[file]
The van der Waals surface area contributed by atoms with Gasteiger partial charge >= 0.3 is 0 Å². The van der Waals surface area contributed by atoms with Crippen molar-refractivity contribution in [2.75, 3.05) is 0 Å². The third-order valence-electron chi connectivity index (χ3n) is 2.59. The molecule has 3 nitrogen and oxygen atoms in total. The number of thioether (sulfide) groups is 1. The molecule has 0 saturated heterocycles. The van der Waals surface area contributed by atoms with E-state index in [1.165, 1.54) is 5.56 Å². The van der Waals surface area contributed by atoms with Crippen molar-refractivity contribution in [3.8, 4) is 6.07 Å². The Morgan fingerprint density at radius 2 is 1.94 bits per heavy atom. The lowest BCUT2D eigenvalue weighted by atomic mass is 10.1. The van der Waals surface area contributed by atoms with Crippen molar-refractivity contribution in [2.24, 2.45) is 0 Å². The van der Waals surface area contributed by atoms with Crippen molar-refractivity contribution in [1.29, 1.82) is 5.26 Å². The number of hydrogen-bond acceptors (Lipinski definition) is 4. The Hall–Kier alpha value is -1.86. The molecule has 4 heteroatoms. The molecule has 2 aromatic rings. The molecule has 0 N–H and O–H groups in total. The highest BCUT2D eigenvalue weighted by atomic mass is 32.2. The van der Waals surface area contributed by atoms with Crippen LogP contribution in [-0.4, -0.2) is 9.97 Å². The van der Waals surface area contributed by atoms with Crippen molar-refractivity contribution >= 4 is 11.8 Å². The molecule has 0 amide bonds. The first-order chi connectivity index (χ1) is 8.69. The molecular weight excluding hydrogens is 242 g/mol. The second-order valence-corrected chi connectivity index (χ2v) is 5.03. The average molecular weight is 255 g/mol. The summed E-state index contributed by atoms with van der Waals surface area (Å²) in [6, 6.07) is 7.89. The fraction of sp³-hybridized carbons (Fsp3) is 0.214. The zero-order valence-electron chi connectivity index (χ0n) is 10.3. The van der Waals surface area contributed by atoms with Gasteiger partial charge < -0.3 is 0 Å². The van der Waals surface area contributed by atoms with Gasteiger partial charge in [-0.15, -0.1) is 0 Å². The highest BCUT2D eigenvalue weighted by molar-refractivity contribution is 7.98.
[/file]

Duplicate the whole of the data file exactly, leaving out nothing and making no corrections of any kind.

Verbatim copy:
The van der Waals surface area contributed by atoms with Gasteiger partial charge >= 0.3 is 0 Å². The van der Waals surface area contributed by atoms with Crippen molar-refractivity contribution in [2.75, 3.05) is 0 Å². The third-order valence-electron chi connectivity index (χ3n) is 2.59. The molecule has 3 nitrogen and oxygen atoms in total. The number of thioether (sulfide) groups is 1. The molecule has 0 saturated heterocycles. The van der Waals surface area contributed by atoms with E-state index in [1.165, 1.54) is 5.56 Å². The van der Waals surface area contributed by atoms with Crippen molar-refractivity contribution in [3.8, 4) is 6.07 Å². The Morgan fingerprint density at radius 2 is 1.94 bits per heavy atom. The lowest BCUT2D eigenvalue weighted by atomic mass is 10.1. The van der Waals surface area contributed by atoms with Crippen molar-refractivity contribution in [2.24, 2.45) is 0 Å². The van der Waals surface area contributed by atoms with Crippen molar-refractivity contribution in [1.29, 1.82) is 5.26 Å². The number of hydrogen-bond acceptors (Lipinski definition) is 4. The Hall–Kier alpha value is -1.86. The molecule has 4 heteroatoms. The molecule has 2 aromatic rings. The molecule has 0 N–H and O–H groups in total. The highest BCUT2D eigenvalue weighted by atomic mass is 32.2. The van der Waals surface area contributed by atoms with Crippen LogP contribution in [-0.4, -0.2) is 9.97 Å². The van der Waals surface area contributed by atoms with Crippen molar-refractivity contribution >= 4 is 11.8 Å². The molecule has 0 amide bonds. The first-order chi connectivity index (χ1) is 8.69. The molecular weight excluding hydrogens is 242 g/mol. The second-order valence-corrected chi connectivity index (χ2v) is 5.03. The average molecular weight is 255 g/mol. The summed E-state index contributed by atoms with van der Waals surface area (Å²) in [6, 6.07) is 7.89. The fraction of sp³-hybridized carbons (Fsp3) is 0.214. The zero-order valence-electron chi connectivity index (χ0n) is 10.3. The van der Waals surface area contributed by atoms with Gasteiger partial charge < -0.3 is 0 Å². The van der Waals surface area contributed by atoms with Gasteiger partial charge in [-0.15, -0.1) is 0 Å². The highest BCUT2D eigenvalue weighted by molar-refractivity contribution is 7.98.